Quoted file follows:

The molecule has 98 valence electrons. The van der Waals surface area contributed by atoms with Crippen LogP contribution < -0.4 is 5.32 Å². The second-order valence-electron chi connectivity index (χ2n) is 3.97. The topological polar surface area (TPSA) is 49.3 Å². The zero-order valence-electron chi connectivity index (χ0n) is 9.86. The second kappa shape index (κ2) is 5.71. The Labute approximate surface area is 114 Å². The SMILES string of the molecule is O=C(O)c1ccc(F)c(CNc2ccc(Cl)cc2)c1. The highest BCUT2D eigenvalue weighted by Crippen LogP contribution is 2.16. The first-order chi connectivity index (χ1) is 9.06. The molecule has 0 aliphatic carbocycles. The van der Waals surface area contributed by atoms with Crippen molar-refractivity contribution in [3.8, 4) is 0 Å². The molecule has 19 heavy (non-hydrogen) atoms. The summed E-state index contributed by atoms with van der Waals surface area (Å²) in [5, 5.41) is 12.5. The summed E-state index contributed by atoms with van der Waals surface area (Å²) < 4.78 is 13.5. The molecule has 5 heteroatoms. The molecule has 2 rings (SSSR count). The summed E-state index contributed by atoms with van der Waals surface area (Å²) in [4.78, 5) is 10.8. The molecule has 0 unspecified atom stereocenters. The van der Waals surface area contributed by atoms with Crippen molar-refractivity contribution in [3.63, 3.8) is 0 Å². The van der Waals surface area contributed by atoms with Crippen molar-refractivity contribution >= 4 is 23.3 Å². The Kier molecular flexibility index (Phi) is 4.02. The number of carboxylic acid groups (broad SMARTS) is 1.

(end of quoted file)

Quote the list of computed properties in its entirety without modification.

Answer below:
The molecule has 98 valence electrons. The van der Waals surface area contributed by atoms with Crippen LogP contribution < -0.4 is 5.32 Å². The second-order valence-electron chi connectivity index (χ2n) is 3.97. The topological polar surface area (TPSA) is 49.3 Å². The zero-order valence-electron chi connectivity index (χ0n) is 9.86. The second kappa shape index (κ2) is 5.71. The Labute approximate surface area is 114 Å². The SMILES string of the molecule is O=C(O)c1ccc(F)c(CNc2ccc(Cl)cc2)c1. The highest BCUT2D eigenvalue weighted by Crippen LogP contribution is 2.16. The first-order chi connectivity index (χ1) is 9.06. The molecule has 0 aliphatic carbocycles. The van der Waals surface area contributed by atoms with Crippen molar-refractivity contribution in [3.8, 4) is 0 Å². The molecule has 19 heavy (non-hydrogen) atoms. The summed E-state index contributed by atoms with van der Waals surface area (Å²) in [5, 5.41) is 12.5. The summed E-state index contributed by atoms with van der Waals surface area (Å²) < 4.78 is 13.5. The molecule has 5 heteroatoms. The molecule has 2 rings (SSSR count). The summed E-state index contributed by atoms with van der Waals surface area (Å²) in [4.78, 5) is 10.8. The molecule has 0 unspecified atom stereocenters. The van der Waals surface area contributed by atoms with Crippen molar-refractivity contribution in [3.63, 3.8) is 0 Å². The van der Waals surface area contributed by atoms with Crippen molar-refractivity contribution >= 4 is 23.3 Å². The Kier molecular flexibility index (Phi) is 4.02. The number of carboxylic acid groups (broad SMARTS) is 1.